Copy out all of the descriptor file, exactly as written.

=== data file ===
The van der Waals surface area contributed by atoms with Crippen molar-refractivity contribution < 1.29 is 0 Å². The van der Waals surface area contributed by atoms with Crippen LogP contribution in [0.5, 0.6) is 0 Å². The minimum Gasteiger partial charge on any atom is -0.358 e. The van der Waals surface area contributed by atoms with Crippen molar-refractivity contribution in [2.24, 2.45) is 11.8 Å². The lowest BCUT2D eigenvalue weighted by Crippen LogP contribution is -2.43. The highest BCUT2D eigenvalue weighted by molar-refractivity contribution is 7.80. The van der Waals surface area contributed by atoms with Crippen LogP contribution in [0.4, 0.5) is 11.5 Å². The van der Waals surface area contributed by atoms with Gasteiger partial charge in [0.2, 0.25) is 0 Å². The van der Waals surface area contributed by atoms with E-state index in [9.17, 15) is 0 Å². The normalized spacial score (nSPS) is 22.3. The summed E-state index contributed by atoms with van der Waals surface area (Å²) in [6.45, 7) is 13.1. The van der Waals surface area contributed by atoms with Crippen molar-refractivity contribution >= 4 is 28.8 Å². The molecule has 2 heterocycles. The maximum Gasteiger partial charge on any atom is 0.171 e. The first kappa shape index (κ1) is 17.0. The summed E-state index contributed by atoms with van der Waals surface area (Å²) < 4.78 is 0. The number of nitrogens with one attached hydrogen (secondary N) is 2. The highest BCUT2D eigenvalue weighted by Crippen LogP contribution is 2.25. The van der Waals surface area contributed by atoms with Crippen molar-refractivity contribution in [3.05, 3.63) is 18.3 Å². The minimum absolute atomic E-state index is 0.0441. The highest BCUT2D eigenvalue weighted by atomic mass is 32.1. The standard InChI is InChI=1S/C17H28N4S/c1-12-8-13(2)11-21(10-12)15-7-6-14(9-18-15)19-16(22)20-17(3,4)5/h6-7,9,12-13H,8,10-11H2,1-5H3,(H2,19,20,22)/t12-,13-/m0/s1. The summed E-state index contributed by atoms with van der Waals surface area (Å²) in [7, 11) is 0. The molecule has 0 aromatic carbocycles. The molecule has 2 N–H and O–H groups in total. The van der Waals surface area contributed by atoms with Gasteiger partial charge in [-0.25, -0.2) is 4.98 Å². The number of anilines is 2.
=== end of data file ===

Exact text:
The van der Waals surface area contributed by atoms with Crippen molar-refractivity contribution < 1.29 is 0 Å². The van der Waals surface area contributed by atoms with Crippen LogP contribution in [0.5, 0.6) is 0 Å². The minimum Gasteiger partial charge on any atom is -0.358 e. The van der Waals surface area contributed by atoms with Crippen molar-refractivity contribution in [2.24, 2.45) is 11.8 Å². The lowest BCUT2D eigenvalue weighted by Crippen LogP contribution is -2.43. The highest BCUT2D eigenvalue weighted by molar-refractivity contribution is 7.80. The van der Waals surface area contributed by atoms with Crippen LogP contribution in [0.4, 0.5) is 11.5 Å². The van der Waals surface area contributed by atoms with Gasteiger partial charge in [0.2, 0.25) is 0 Å². The van der Waals surface area contributed by atoms with E-state index in [9.17, 15) is 0 Å². The normalized spacial score (nSPS) is 22.3. The summed E-state index contributed by atoms with van der Waals surface area (Å²) in [6.45, 7) is 13.1. The van der Waals surface area contributed by atoms with Crippen molar-refractivity contribution >= 4 is 28.8 Å². The molecule has 2 heterocycles. The maximum Gasteiger partial charge on any atom is 0.171 e. The first kappa shape index (κ1) is 17.0. The summed E-state index contributed by atoms with van der Waals surface area (Å²) < 4.78 is 0. The number of nitrogens with one attached hydrogen (secondary N) is 2. The highest BCUT2D eigenvalue weighted by Crippen LogP contribution is 2.25. The van der Waals surface area contributed by atoms with Crippen molar-refractivity contribution in [3.05, 3.63) is 18.3 Å². The minimum absolute atomic E-state index is 0.0441. The highest BCUT2D eigenvalue weighted by atomic mass is 32.1. The standard InChI is InChI=1S/C17H28N4S/c1-12-8-13(2)11-21(10-12)15-7-6-14(9-18-15)19-16(22)20-17(3,4)5/h6-7,9,12-13H,8,10-11H2,1-5H3,(H2,19,20,22)/t12-,13-/m0/s1. The summed E-state index contributed by atoms with van der Waals surface area (Å²) in [7, 11) is 0. The molecule has 0 aromatic carbocycles. The molecule has 2 N–H and O–H groups in total. The van der Waals surface area contributed by atoms with Gasteiger partial charge in [-0.25, -0.2) is 4.98 Å². The number of anilines is 2.